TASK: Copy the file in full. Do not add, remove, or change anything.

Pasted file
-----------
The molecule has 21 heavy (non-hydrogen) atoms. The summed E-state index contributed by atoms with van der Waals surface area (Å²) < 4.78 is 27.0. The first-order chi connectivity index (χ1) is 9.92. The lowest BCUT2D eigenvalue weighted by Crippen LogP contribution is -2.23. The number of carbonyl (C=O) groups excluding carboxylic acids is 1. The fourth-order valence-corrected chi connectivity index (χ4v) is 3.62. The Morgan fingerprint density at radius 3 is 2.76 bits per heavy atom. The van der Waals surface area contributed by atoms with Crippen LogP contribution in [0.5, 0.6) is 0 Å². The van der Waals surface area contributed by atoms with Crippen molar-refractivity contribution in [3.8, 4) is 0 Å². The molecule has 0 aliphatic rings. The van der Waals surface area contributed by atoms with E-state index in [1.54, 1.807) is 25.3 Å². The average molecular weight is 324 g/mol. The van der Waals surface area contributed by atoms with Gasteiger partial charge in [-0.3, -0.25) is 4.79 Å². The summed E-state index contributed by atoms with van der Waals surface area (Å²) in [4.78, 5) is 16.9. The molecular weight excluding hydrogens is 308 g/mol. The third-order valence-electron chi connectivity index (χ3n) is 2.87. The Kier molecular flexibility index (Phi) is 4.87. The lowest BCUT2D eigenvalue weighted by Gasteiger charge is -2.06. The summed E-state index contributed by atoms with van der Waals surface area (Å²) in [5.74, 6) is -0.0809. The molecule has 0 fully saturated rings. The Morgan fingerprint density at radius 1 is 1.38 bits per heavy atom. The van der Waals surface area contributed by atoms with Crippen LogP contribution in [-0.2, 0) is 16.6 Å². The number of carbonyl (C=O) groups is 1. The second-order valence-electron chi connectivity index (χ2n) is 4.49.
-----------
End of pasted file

The molecule has 21 heavy (non-hydrogen) atoms. The summed E-state index contributed by atoms with van der Waals surface area (Å²) < 4.78 is 27.0. The first-order chi connectivity index (χ1) is 9.92. The lowest BCUT2D eigenvalue weighted by Crippen LogP contribution is -2.23. The number of carbonyl (C=O) groups excluding carboxylic acids is 1. The fourth-order valence-corrected chi connectivity index (χ4v) is 3.62. The Morgan fingerprint density at radius 3 is 2.76 bits per heavy atom. The van der Waals surface area contributed by atoms with Crippen LogP contribution in [0.5, 0.6) is 0 Å². The van der Waals surface area contributed by atoms with Crippen molar-refractivity contribution in [3.8, 4) is 0 Å². The molecule has 0 aliphatic rings. The van der Waals surface area contributed by atoms with E-state index in [1.54, 1.807) is 25.3 Å². The average molecular weight is 324 g/mol. The van der Waals surface area contributed by atoms with Gasteiger partial charge in [-0.3, -0.25) is 4.79 Å². The summed E-state index contributed by atoms with van der Waals surface area (Å²) in [4.78, 5) is 16.9. The molecular weight excluding hydrogens is 308 g/mol. The third-order valence-electron chi connectivity index (χ3n) is 2.87. The Kier molecular flexibility index (Phi) is 4.87. The lowest BCUT2D eigenvalue weighted by Gasteiger charge is -2.06. The summed E-state index contributed by atoms with van der Waals surface area (Å²) in [5.74, 6) is -0.0809. The molecule has 0 fully saturated rings. The Morgan fingerprint density at radius 1 is 1.38 bits per heavy atom. The van der Waals surface area contributed by atoms with Crippen LogP contribution in [-0.2, 0) is 16.6 Å². The number of carbonyl (C=O) groups is 1. The second-order valence-electron chi connectivity index (χ2n) is 4.49.